A Case For Jonah
In February 1891 the whaling ship Star of the East was in the vicinity of the Falkland Islands, and the look-out sighted a large sperm whale three miles away. Two boats were launched and in a short time one of the harpooners was enabled to spear the fish. The second boat attacked the whale, but was upset by a lash of its tail and the men thrown into the sea, one man being drowned, and another, James Bartley, having disappeared could not be found. The whale was killed and in a few hours the great body was lying by the ship's side, and the crew were busy with axes and spades removing the blubber. They worked all day and part of the night.
Next morning they attached some tackle to the stomach, which was hoisted on deck. The sailors were startled by something in it which gave spasmodic signs of life, and inside was found the missing sailor doubled up and unconscious. He was laid on the deck and treated by a bath of sea-water which soon revived him, but his mind was not clear, and he was placed in the captain's quarters, where he remained two weeks a raving lunatic. He was kindly and carefully treated by the captain, and by the officers of the ship, and gradually regained possession of his senses. At the end of the third week he had entirely recovered from the shock and resumed his duties.
During his sojourn in the whale's stomach, Bartley's skin where it was exposed to the action of the gastric juice underwent a striking change; his face, neck, and hands were bleached to a deadly whiteness, and took on the appearance of parchment.
Bartley affirms that he would probably have lived inside his house of flesh until he starved, for he lost his senses through fright and not from lack of air. He says that he remembered the sensation of being thrown out of the boat into the sea, and of dropping into the water. Then there was a fearful rushing sound which he believed to be the beating of the water by the whale's tail he was then encompassed by a great darkness, and he felt he was slipping along a smooth passage of some sort that seemed to move and carry him forward. This sensation lasted but a short time and then he realised he had more room. He felt about him and his hands came into contact with a yielding slimy substance, that seemed to shrink from his touch. It finally dawned upon him that he had been swallowed by the whale, and he was overcome by horror at the situation. He could easily breathe, but the heat was terrible. It was not of a scorching, stifling nature, but it seemed to open the pores of his skin and to draw out his vitality. He became very weak and became sick at the stomach. He knew there was no hope of escape from his strange prison. Death stared him in the face. He tried to look at it bravely, but the terrible quiet, darkness and heat, combined with the horrible knowledge of his environment, overcame him. The next he remembered was being in the captain's cabin.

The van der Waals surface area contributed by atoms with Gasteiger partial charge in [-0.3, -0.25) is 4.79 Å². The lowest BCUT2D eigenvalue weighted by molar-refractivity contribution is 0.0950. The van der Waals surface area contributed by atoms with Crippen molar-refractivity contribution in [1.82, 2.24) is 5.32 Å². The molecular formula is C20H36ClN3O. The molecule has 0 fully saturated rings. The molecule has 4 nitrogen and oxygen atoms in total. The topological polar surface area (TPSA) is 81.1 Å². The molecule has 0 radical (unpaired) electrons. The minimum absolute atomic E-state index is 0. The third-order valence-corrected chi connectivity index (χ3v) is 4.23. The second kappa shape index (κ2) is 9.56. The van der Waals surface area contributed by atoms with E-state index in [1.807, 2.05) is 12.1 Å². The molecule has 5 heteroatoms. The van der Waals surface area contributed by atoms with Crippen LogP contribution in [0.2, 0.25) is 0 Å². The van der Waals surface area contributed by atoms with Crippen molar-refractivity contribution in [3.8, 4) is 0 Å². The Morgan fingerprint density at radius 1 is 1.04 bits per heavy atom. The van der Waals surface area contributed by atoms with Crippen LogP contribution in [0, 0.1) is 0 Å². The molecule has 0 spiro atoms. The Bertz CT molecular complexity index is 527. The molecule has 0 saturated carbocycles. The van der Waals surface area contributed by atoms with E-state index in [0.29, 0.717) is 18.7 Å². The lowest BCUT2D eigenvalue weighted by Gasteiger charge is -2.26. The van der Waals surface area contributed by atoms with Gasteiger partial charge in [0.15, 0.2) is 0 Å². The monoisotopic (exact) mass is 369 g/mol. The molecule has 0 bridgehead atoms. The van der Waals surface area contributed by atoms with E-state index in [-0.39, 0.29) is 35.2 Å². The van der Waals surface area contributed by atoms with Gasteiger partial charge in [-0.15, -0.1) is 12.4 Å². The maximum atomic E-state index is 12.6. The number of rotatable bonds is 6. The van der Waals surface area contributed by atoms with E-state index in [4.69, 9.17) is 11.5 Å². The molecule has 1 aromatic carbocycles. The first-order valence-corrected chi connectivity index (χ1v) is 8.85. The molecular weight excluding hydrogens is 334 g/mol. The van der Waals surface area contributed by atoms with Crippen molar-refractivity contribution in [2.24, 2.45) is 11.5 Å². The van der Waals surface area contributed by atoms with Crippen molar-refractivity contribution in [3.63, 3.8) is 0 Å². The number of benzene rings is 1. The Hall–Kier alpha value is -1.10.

According to the record, the skin on his face and hands never recovered its natural appearance, but the health of the man did not seem affected by his terrible experience. He was in splendid spirits and apparently fully enjoyed the blessings of life that came his way. The whaling captains say that it frequently happens that men are swallowed by whales who become infuriated by the pain of the harpoon and attack the boats, but they have never previously known a man to go through the ordeal that James Bartley experienced and come out alive.
It is stated that on the return of the vessel to England, Bartley went to a London hospital to be treated for the injury to his skin - but what occurred is not in the record. He was known to be one of the most hardy of whalemen.
M.de Parville, one of the most careful and painstaking scientists in Europe, concluded his investigations by stating his belief "that the account given by the captain and crew of the English whaler is worthy of belief. There are many cases reported where whales, in the fury of their dying agony, have swallowed human beings, but this is the first modern case where the victim has come forth safe and sound. After this modern illustration I end by believing that Jonah really did come out from the whale alive as the Bible records".
The Curator of a large museum, in a reply to a question put to him as to the temperature of the blood of a whale, said it was about 2.5 Centigrade above the temperature of the human body - which, in the Fahrenheit scale, would be 104.6°, or high fever heat.